‘I really like this person but I’m afraid to let them know.’ I hear this so much, from both women and men, and it’s a sentiment that has always puzzled me.
Why do people feel such fear at the idea of telling someone that they might like them romantically? Is it the repression of desire so many of us were raised with? The fear of rejection? I believe it is, deep down, a fear of vulnerability — and that can be such a sad reason to turn a maybe into a might-have-been.
After all, what’s the worst that could happen? Assuming you’ve chosen an even-somewhat-decent man or woman, they’re not actually going to point and laugh at you as they race out of the room.
Meanwhile, consider the alternative. So many people I know have lost out on a possible relationship because neither expressed their feelings, even when the feelings were mutual.One such couple, Riya and Anand, were in college together. Their entire batch could see they were in love, but neither of the two said a word. After graduation, life took over. They married other people. A decade later, at a class reunion, older and more confident, they finally shared what they had felt. An affair began. This is so far from ideal, and yet not at all uncommon.
My preference has always been to let the other person know. These things usually start with what can safely be called a crush, and I would describe it as such when I expressed myself to the other person. I went out with a few of the men I shared my feelings with. Some said that they did not feel the same way. Once the initial sting dissipated, I moved on.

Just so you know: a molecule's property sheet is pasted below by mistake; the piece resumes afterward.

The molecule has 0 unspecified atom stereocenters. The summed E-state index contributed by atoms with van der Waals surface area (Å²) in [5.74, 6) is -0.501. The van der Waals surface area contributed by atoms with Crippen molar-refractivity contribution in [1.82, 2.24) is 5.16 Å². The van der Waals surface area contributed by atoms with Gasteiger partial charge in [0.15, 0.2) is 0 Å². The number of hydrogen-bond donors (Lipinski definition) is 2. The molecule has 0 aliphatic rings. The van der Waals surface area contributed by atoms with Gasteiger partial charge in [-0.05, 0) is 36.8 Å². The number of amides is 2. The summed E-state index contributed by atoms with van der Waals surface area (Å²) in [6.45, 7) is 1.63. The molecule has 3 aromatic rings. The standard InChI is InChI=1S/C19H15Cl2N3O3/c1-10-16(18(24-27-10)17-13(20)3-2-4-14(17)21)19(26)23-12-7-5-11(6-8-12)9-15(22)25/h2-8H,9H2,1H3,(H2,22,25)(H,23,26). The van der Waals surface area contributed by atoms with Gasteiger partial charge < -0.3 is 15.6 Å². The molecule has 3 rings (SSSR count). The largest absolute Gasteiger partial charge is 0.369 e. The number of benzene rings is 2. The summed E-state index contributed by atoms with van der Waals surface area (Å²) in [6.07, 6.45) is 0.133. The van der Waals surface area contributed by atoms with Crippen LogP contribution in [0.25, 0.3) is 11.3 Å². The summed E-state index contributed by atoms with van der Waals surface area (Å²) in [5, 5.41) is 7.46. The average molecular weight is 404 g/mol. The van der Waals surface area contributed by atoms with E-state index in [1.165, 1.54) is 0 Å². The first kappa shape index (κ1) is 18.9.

This approach kept me from wasting time and energy. Most of my crushes did not go beyond three dates.
Had I not shared my feelings, I might have pined for who knows how long. This way, I found out what didn’t work, learnt things about myself and others, and moved on. No wasted energy; no months or years of what-ifs. Instead, in a couple of benign dates,I realised that my feelings were fleeting or we didn’t have as much in common as I had thought. Most relationships get the depth of real connection only over time. So sharing how you feel with a person as early as possible helps. Any rejection you face, you get over fast,because you haven’t invested much yet; it’s still a hypothetical. A few failed dates don’t hurt too much, for the same reason, and can help you get clarity on what you seek in a relationship.
Most vitally, when you start out with honesty and clarity, you can proceed in the same vein. When I first met my husband, I knew in the first few interactions that he was the one. And I told him how I felt.
Now, married all these years, we continue to have an honest relationship, and I have the added advantage of no regrets. I invested fully in my marriage, with no distractions, and I believe that’s part of what keeps it super-strong.
Simran Mangharam is a dating coach and founder of floh.in, a real-world community for singles seeking a meaningful relationship
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